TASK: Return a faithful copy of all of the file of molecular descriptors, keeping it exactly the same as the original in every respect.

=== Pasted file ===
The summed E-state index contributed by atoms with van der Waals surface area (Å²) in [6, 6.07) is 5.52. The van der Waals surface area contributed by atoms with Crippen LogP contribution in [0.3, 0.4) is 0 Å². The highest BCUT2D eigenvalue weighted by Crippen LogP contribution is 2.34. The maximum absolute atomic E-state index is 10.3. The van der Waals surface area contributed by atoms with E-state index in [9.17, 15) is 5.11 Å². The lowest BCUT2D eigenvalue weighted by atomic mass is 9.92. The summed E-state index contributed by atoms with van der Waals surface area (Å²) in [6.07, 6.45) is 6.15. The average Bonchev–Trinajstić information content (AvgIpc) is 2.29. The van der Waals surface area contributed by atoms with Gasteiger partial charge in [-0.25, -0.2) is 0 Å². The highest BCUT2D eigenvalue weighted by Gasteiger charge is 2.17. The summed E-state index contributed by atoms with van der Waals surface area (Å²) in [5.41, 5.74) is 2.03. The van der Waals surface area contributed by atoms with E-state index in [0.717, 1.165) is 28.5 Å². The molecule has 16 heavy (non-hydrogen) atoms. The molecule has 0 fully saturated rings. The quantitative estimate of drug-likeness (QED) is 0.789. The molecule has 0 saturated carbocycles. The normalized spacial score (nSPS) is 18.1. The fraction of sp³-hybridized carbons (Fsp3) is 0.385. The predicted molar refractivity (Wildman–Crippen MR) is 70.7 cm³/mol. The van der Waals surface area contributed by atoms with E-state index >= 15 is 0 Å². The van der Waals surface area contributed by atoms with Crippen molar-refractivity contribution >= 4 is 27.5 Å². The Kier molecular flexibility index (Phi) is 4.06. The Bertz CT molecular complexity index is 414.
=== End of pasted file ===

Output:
The summed E-state index contributed by atoms with van der Waals surface area (Å²) in [6, 6.07) is 5.52. The van der Waals surface area contributed by atoms with Crippen LogP contribution in [0.3, 0.4) is 0 Å². The highest BCUT2D eigenvalue weighted by Crippen LogP contribution is 2.34. The maximum absolute atomic E-state index is 10.3. The van der Waals surface area contributed by atoms with E-state index in [9.17, 15) is 5.11 Å². The lowest BCUT2D eigenvalue weighted by atomic mass is 9.92. The summed E-state index contributed by atoms with van der Waals surface area (Å²) in [6.07, 6.45) is 6.15. The average Bonchev–Trinajstić information content (AvgIpc) is 2.29. The van der Waals surface area contributed by atoms with Gasteiger partial charge in [-0.25, -0.2) is 0 Å². The highest BCUT2D eigenvalue weighted by Gasteiger charge is 2.17. The summed E-state index contributed by atoms with van der Waals surface area (Å²) in [5.41, 5.74) is 2.03. The van der Waals surface area contributed by atoms with E-state index in [0.717, 1.165) is 28.5 Å². The molecule has 16 heavy (non-hydrogen) atoms. The molecule has 0 fully saturated rings. The quantitative estimate of drug-likeness (QED) is 0.789. The molecule has 0 saturated carbocycles. The normalized spacial score (nSPS) is 18.1. The fraction of sp³-hybridized carbons (Fsp3) is 0.385. The predicted molar refractivity (Wildman–Crippen MR) is 70.7 cm³/mol. The van der Waals surface area contributed by atoms with E-state index >= 15 is 0 Å². The van der Waals surface area contributed by atoms with Crippen molar-refractivity contribution >= 4 is 27.5 Å². The Kier molecular flexibility index (Phi) is 4.06. The Bertz CT molecular complexity index is 414.